1911 Encyclopædia Britannica/Gallery

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GALLERY (through Ital. galleria, from Med. Lat. galeria, of which the origin is unknown),[1] a covered passage or space outside a main wall, sometimes used as a verandah if on the ground floor, and as a balcony if on an upper floor and supported by columns, piers or corbels; similarly the upper seats in a theatre or a church, on either side as in many 17th-century churches, or across the west end under the organ. The word is also used of an internal passage primarily provided to place various rooms in communication with one another; but if of narrow width this is usually called a corridor or passage. When of sufficient width the gallery is utilized to exhibit pictures and other art treasures. In the 16th century the picture gallery formed the largest room or hall in English mansions, with wainscoted walls and a richly decorated plaster ceiling; the principal examples are those of Audley End, Essex (226 ft. by 34 ft.); Hardwick, Derbyshire (166 ft. by 22 ft.); Hatfield, Hertfordshire (163 ft. by 19 ft. 6 in.); Aston Hall, near Birmingham (136 ft. by 18 ft.); Haddon Hall, Derbyshire (116 ft. by 17 ft.); and Montacute in Somersetshire (189 ft. by 22 ft.). Hence the application of the term to art museums (the National Gallery, &c.) and also to smaller rooms with top-light in which temperary exhibitions are held.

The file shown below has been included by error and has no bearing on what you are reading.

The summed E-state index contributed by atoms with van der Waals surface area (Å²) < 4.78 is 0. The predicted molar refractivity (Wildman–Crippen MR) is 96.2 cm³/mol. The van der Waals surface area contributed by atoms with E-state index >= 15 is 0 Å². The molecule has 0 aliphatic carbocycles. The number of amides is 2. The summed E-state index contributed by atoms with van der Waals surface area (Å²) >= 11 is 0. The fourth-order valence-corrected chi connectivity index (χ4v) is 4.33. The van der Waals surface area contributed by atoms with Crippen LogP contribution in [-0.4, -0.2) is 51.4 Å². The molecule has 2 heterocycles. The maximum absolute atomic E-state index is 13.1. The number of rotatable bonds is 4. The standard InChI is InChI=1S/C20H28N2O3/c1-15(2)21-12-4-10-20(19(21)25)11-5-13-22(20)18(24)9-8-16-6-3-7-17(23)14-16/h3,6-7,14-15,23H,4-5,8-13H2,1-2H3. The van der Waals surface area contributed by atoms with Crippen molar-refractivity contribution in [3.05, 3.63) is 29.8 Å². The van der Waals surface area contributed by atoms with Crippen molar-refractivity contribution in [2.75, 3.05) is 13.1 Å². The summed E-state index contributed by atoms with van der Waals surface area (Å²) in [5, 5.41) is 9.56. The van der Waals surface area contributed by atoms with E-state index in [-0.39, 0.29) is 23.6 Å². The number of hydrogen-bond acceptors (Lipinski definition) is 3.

1. Du Cange, Glossarium, s.v. “Galeria,” suggests an origin from galera, a galley, on the analogy of “nave,” from navis, the galley being a long and narrow ship; but he adds, alii alia opinantur.